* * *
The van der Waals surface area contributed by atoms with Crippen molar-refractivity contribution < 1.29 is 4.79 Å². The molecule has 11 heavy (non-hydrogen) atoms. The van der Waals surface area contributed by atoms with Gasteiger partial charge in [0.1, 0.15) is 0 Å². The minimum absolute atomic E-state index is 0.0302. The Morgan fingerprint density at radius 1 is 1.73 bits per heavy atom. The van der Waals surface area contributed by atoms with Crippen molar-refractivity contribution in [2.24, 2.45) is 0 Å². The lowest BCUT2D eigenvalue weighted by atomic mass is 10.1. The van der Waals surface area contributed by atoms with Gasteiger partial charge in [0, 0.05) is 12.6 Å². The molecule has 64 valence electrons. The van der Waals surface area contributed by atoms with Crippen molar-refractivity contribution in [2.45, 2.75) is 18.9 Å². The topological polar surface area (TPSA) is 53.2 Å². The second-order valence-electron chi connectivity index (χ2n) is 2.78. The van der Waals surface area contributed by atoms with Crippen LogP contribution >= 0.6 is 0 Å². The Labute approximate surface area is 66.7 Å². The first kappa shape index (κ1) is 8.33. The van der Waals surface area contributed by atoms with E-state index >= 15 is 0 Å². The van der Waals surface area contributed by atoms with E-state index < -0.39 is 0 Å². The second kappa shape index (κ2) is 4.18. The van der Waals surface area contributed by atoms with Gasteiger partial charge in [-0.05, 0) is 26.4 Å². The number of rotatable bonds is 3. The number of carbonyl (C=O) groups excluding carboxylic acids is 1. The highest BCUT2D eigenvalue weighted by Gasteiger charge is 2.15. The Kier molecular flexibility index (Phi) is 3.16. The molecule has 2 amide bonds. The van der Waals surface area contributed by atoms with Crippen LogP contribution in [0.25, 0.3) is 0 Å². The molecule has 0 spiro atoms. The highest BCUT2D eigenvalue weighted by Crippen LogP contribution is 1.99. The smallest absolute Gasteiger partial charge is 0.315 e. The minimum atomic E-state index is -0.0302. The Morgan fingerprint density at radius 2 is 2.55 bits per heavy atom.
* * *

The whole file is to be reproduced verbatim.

The van der Waals surface area contributed by atoms with Crippen molar-refractivity contribution < 1.29 is 4.79 Å². The molecule has 11 heavy (non-hydrogen) atoms. The van der Waals surface area contributed by atoms with Gasteiger partial charge in [0.1, 0.15) is 0 Å². The minimum absolute atomic E-state index is 0.0302. The Morgan fingerprint density at radius 1 is 1.73 bits per heavy atom. The van der Waals surface area contributed by atoms with Crippen molar-refractivity contribution in [2.24, 2.45) is 0 Å². The lowest BCUT2D eigenvalue weighted by atomic mass is 10.1. The van der Waals surface area contributed by atoms with Gasteiger partial charge in [0, 0.05) is 12.6 Å². The molecule has 64 valence electrons. The van der Waals surface area contributed by atoms with Crippen molar-refractivity contribution in [2.45, 2.75) is 18.9 Å². The topological polar surface area (TPSA) is 53.2 Å². The second-order valence-electron chi connectivity index (χ2n) is 2.78. The van der Waals surface area contributed by atoms with Crippen LogP contribution >= 0.6 is 0 Å². The Labute approximate surface area is 66.7 Å². The first kappa shape index (κ1) is 8.33. The van der Waals surface area contributed by atoms with E-state index >= 15 is 0 Å². The van der Waals surface area contributed by atoms with E-state index < -0.39 is 0 Å². The second kappa shape index (κ2) is 4.18. The van der Waals surface area contributed by atoms with Gasteiger partial charge in [-0.05, 0) is 26.4 Å². The number of rotatable bonds is 3. The number of carbonyl (C=O) groups excluding carboxylic acids is 1. The highest BCUT2D eigenvalue weighted by Gasteiger charge is 2.15. The Kier molecular flexibility index (Phi) is 3.16. The molecule has 2 amide bonds. The van der Waals surface area contributed by atoms with Crippen LogP contribution in [0.25, 0.3) is 0 Å². The molecule has 0 spiro atoms. The highest BCUT2D eigenvalue weighted by Crippen LogP contribution is 1.99. The smallest absolute Gasteiger partial charge is 0.315 e. The minimum atomic E-state index is -0.0302. The Morgan fingerprint density at radius 2 is 2.55 bits per heavy atom.